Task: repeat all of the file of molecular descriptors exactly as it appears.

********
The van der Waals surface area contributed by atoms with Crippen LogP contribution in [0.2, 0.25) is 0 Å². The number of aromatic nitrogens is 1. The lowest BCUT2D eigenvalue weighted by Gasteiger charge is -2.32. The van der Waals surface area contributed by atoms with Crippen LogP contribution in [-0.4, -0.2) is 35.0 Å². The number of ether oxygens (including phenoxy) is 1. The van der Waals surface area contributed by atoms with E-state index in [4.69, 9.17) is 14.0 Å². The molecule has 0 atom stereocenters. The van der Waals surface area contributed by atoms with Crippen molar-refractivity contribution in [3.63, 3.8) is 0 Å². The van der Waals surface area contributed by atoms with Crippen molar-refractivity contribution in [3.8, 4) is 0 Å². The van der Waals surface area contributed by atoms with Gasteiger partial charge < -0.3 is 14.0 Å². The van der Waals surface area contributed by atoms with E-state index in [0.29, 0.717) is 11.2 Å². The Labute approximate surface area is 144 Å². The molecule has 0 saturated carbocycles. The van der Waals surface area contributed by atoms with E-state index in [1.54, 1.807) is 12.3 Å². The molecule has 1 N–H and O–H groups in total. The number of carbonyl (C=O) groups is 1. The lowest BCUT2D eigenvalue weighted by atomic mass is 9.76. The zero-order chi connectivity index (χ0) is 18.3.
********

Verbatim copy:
The van der Waals surface area contributed by atoms with Crippen LogP contribution in [0.2, 0.25) is 0 Å². The number of aromatic nitrogens is 1. The lowest BCUT2D eigenvalue weighted by Gasteiger charge is -2.32. The van der Waals surface area contributed by atoms with Crippen LogP contribution in [-0.4, -0.2) is 35.0 Å². The number of ether oxygens (including phenoxy) is 1. The van der Waals surface area contributed by atoms with E-state index in [4.69, 9.17) is 14.0 Å². The molecule has 0 atom stereocenters. The van der Waals surface area contributed by atoms with Crippen molar-refractivity contribution in [3.63, 3.8) is 0 Å². The van der Waals surface area contributed by atoms with Crippen molar-refractivity contribution in [3.8, 4) is 0 Å². The van der Waals surface area contributed by atoms with Gasteiger partial charge < -0.3 is 14.0 Å². The van der Waals surface area contributed by atoms with E-state index in [0.29, 0.717) is 11.2 Å². The Labute approximate surface area is 144 Å². The molecule has 0 saturated carbocycles. The van der Waals surface area contributed by atoms with E-state index in [1.54, 1.807) is 12.3 Å². The molecule has 1 N–H and O–H groups in total. The number of carbonyl (C=O) groups is 1. The lowest BCUT2D eigenvalue weighted by atomic mass is 9.76. The zero-order chi connectivity index (χ0) is 18.3.